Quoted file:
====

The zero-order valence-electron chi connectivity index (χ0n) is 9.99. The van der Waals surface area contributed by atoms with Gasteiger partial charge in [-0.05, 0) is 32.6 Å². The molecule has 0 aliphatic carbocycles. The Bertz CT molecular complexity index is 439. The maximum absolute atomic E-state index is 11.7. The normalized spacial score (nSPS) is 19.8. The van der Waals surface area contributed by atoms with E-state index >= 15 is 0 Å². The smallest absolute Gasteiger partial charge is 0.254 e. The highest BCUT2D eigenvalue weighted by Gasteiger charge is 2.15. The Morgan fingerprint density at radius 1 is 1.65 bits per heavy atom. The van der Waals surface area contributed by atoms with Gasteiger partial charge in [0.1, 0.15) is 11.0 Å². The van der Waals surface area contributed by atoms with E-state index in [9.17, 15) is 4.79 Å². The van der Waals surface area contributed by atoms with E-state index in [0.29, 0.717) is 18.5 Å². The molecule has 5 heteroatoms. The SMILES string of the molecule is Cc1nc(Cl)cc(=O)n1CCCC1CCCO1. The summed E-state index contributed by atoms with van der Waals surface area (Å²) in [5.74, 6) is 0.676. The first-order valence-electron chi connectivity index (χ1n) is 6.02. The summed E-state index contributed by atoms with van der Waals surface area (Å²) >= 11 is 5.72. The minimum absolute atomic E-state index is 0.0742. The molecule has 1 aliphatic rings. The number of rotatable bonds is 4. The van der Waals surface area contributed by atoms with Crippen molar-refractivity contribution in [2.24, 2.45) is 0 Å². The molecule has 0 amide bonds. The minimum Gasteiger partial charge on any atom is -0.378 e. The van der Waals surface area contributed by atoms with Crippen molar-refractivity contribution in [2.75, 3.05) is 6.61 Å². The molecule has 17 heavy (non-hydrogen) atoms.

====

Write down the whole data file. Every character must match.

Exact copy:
The zero-order valence-electron chi connectivity index (χ0n) is 9.99. The van der Waals surface area contributed by atoms with Gasteiger partial charge in [-0.05, 0) is 32.6 Å². The molecule has 0 aliphatic carbocycles. The Bertz CT molecular complexity index is 439. The maximum absolute atomic E-state index is 11.7. The normalized spacial score (nSPS) is 19.8. The van der Waals surface area contributed by atoms with E-state index >= 15 is 0 Å². The smallest absolute Gasteiger partial charge is 0.254 e. The highest BCUT2D eigenvalue weighted by Gasteiger charge is 2.15. The Morgan fingerprint density at radius 1 is 1.65 bits per heavy atom. The van der Waals surface area contributed by atoms with Gasteiger partial charge in [0.1, 0.15) is 11.0 Å². The van der Waals surface area contributed by atoms with E-state index in [9.17, 15) is 4.79 Å². The van der Waals surface area contributed by atoms with E-state index in [0.29, 0.717) is 18.5 Å². The molecule has 5 heteroatoms. The SMILES string of the molecule is Cc1nc(Cl)cc(=O)n1CCCC1CCCO1. The summed E-state index contributed by atoms with van der Waals surface area (Å²) in [5.74, 6) is 0.676. The first-order valence-electron chi connectivity index (χ1n) is 6.02. The summed E-state index contributed by atoms with van der Waals surface area (Å²) >= 11 is 5.72. The minimum absolute atomic E-state index is 0.0742. The molecule has 1 aliphatic rings. The number of rotatable bonds is 4. The van der Waals surface area contributed by atoms with Crippen molar-refractivity contribution in [2.24, 2.45) is 0 Å². The molecule has 0 amide bonds. The minimum Gasteiger partial charge on any atom is -0.378 e. The van der Waals surface area contributed by atoms with Crippen molar-refractivity contribution in [2.75, 3.05) is 6.61 Å². The molecule has 17 heavy (non-hydrogen) atoms.